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Then Joshua son of Nun sent two men secretly from Shittim as spies, saying, ‘Go, view the land, especially Jericho.’ So they went, and entered the house of a prostitute whose name was Rahab, and spent the night there. The king of Jericho was told, ‘Some Israelites have come here tonight to search out the land.’ Then the king of Jericho sent orders to Rahab, ‘Bring out the men who have come to you, who entered your house, for they have come only to search out the whole land.’ But the woman took the two men and hid them. Then she said, ‘True, the men came to me, but I did not know where they came from. And when it was time to close the gate at dark, the men went out. Where the men went I do not know. Pursue them quickly, for you can overtake them.’ She had, however, brought them up to the roof and hidden them with the stalks of flax that she had laid out on the roof. So the men pursued them on the way to the Jordan as far as the fords. As soon as the pursuers had gone out, the gate was shut.

Before they went to sleep, she came up to them on the roof and said to the men: ‘I know that the Lord has given you the land, and that dread of you has fallen on us, and that all the inhabitants of the land melt in fear before you. For we have heard how the Lord dried up the water of the Red Sea before you when you came out of Egypt, and what you did to the two kings of the Amorites that were beyond the Jordan, to Sihon and Og, whom you utterly destroyed. As soon as we heard it, our hearts failed, and there was no courage left in any of us because of you. The Lord your God is indeed God in heaven above and on earth below. Now then, since I have dealt kindly with you, swear to me by the Lord that you in turn will deal kindly with my family. Give me a sign of good faith that you will spare my father and mother, my brothers and sisters, and all who belong to them, and deliver our lives from death.’ The men said to her, ‘Our life for yours! If you do not tell this business of ours, then we will deal kindly and faithfully with you when the Lord gives us the land.’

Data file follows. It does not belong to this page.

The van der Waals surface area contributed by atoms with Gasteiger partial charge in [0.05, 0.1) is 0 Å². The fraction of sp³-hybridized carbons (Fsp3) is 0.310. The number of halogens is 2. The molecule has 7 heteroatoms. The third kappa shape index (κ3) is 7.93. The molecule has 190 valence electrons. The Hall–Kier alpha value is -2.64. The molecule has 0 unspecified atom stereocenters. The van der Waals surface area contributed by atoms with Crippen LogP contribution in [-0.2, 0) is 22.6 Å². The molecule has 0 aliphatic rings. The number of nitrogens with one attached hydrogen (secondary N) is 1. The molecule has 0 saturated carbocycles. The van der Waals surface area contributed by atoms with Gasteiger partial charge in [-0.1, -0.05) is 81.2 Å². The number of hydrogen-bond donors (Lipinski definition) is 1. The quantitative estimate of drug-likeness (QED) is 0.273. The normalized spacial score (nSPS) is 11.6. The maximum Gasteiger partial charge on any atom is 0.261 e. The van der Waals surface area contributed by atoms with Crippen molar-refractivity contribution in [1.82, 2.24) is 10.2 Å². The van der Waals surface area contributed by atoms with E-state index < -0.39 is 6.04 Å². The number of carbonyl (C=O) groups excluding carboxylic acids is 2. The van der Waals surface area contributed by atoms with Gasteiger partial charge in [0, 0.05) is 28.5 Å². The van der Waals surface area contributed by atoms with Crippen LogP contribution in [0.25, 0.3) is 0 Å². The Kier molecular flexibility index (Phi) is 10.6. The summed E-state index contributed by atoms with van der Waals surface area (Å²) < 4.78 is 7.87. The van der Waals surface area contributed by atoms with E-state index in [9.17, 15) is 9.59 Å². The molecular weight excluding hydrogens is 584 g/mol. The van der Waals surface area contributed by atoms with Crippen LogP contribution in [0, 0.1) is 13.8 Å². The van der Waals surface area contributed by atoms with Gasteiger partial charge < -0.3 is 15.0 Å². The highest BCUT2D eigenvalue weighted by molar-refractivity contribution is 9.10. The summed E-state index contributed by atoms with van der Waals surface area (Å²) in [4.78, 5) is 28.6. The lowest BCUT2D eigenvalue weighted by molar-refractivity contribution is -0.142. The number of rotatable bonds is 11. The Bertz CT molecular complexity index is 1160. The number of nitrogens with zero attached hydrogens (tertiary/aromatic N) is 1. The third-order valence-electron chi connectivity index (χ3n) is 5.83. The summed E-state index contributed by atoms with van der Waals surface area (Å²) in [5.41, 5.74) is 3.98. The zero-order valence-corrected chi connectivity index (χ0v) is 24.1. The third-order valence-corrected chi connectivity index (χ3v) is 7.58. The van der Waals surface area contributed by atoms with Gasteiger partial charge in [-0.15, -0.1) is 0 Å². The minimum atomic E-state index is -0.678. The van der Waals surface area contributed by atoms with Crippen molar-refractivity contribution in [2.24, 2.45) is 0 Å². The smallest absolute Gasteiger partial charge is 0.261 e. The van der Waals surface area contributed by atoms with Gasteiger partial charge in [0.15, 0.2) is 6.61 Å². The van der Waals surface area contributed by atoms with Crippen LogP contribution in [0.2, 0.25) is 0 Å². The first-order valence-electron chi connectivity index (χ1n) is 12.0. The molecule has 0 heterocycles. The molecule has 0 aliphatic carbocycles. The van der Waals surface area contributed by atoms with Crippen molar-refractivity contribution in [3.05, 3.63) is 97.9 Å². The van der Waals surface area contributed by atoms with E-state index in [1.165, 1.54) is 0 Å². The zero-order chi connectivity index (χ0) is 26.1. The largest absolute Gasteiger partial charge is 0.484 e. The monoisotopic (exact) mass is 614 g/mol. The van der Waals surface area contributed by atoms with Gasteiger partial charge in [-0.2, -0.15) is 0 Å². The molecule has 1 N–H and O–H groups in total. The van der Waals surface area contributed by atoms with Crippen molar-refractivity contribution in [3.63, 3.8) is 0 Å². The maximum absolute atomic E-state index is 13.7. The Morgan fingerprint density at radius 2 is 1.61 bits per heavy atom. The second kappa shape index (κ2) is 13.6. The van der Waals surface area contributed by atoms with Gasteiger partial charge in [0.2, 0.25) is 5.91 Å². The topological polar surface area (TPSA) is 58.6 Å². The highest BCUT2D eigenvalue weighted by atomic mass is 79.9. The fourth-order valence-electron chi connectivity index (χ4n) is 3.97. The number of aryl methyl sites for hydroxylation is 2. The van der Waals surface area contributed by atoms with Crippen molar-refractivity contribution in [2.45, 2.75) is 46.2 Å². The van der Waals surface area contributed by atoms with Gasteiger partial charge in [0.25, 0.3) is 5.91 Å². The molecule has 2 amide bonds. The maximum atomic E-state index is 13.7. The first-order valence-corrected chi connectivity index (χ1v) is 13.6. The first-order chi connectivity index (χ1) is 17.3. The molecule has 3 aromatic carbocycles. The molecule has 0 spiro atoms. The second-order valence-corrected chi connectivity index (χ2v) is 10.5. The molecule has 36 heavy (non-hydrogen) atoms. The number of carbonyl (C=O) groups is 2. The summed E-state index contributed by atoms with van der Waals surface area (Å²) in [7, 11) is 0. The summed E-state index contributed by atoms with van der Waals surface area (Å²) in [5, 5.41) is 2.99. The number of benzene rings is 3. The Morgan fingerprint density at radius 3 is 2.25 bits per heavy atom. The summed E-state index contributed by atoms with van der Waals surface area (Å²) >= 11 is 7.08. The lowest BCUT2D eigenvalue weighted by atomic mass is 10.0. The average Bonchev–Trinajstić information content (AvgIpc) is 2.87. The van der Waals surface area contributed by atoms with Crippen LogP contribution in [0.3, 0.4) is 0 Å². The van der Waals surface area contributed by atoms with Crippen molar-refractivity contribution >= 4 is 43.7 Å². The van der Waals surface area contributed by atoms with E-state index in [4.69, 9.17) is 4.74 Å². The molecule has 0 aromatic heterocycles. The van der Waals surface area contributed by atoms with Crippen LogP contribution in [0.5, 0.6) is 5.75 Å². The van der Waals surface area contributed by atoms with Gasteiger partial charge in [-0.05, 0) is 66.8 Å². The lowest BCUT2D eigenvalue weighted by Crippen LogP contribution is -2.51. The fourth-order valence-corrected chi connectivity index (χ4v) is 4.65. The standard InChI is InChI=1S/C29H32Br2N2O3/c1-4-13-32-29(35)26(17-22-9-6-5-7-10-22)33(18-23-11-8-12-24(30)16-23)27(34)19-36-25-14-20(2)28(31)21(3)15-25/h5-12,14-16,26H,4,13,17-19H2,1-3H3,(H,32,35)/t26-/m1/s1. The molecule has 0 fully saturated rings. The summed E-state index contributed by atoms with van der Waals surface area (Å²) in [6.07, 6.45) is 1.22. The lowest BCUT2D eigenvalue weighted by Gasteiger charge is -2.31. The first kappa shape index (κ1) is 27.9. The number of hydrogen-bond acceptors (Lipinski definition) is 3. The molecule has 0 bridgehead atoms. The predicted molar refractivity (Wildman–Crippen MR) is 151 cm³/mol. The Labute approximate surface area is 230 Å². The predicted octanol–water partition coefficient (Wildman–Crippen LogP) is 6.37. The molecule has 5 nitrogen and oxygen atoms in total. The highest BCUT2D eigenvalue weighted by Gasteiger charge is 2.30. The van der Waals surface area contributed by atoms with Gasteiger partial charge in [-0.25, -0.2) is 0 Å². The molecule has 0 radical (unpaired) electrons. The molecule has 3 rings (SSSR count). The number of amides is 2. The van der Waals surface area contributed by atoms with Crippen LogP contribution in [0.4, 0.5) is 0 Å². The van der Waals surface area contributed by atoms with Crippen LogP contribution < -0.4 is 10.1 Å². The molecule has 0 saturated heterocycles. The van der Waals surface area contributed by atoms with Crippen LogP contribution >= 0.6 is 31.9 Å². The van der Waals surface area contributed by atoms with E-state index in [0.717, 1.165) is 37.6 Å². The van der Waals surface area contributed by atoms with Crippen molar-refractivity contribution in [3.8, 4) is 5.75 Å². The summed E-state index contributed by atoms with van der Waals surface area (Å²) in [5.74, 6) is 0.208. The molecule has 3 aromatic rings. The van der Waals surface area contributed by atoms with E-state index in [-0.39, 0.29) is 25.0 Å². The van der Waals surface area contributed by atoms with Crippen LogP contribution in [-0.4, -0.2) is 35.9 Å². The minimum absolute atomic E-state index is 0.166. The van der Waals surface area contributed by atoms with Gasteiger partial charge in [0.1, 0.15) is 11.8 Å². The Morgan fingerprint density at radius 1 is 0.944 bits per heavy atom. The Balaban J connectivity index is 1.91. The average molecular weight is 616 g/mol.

Then she let them down by a rope through the window, for her house was on the outer side of the city wall and she resided within the wall itself. She said to them, ‘Go towards the hill country, so that the pursuers may not come upon you. Hide yourselves there for three days, until the pursuers have returned; then afterwards you may go on your way.’ The men said to her, ‘We will be released from this oath that you have made us swear to you if we invade the land and you do not tie this crimson cord in the window through which you let us down, and you do not gather into your house your father and mother, your brothers, and all your family. If any of you go out of the doors of your house into the street, they shall be responsible for their own death, and we shall be innocent; but if a hand is laid upon any who are with you in the house, we shall bear the responsibility for their death. But if you tell this business of ours, then we shall be released from this oath that you made us swear to you.’ She said, ‘According to your words, so be it.’ She sent them away and they departed. Then she tied the crimson cord in the window.

They departed and went into the hill country and stayed there for three days, until the pursuers returned. The pursuers had searched all along the way and found nothing. Then the two men came down again from the hill country. They crossed over, came to Joshua son of Nun, and told him all that had happened to them. They said to Joshua, ‘Truly the Lord has given all the land into our hands; moreover, all the inhabitants of the land melt in fear before us.’

Joshua 2, NRSV

Preached Sunday, December 10, 2017 at Westfield Church by the Rev. Jonathan Chapman at part of the Women of Jesus’ Family Tree Advent Series.

Moses has just died. He’s been to the mountaintop, after forty years of wandering the wilderness. He’s looked into the Promised Land. But before he could make it across the river, into the green hills of the land of milk and honey, he dies. But first, he knows he needed a successor—that the wandering Israelites would never make it if they didn’t have a leader. So he names Joshua his successor. That’s where the book of Deuteronomy ends, and where the book of Joshua begins.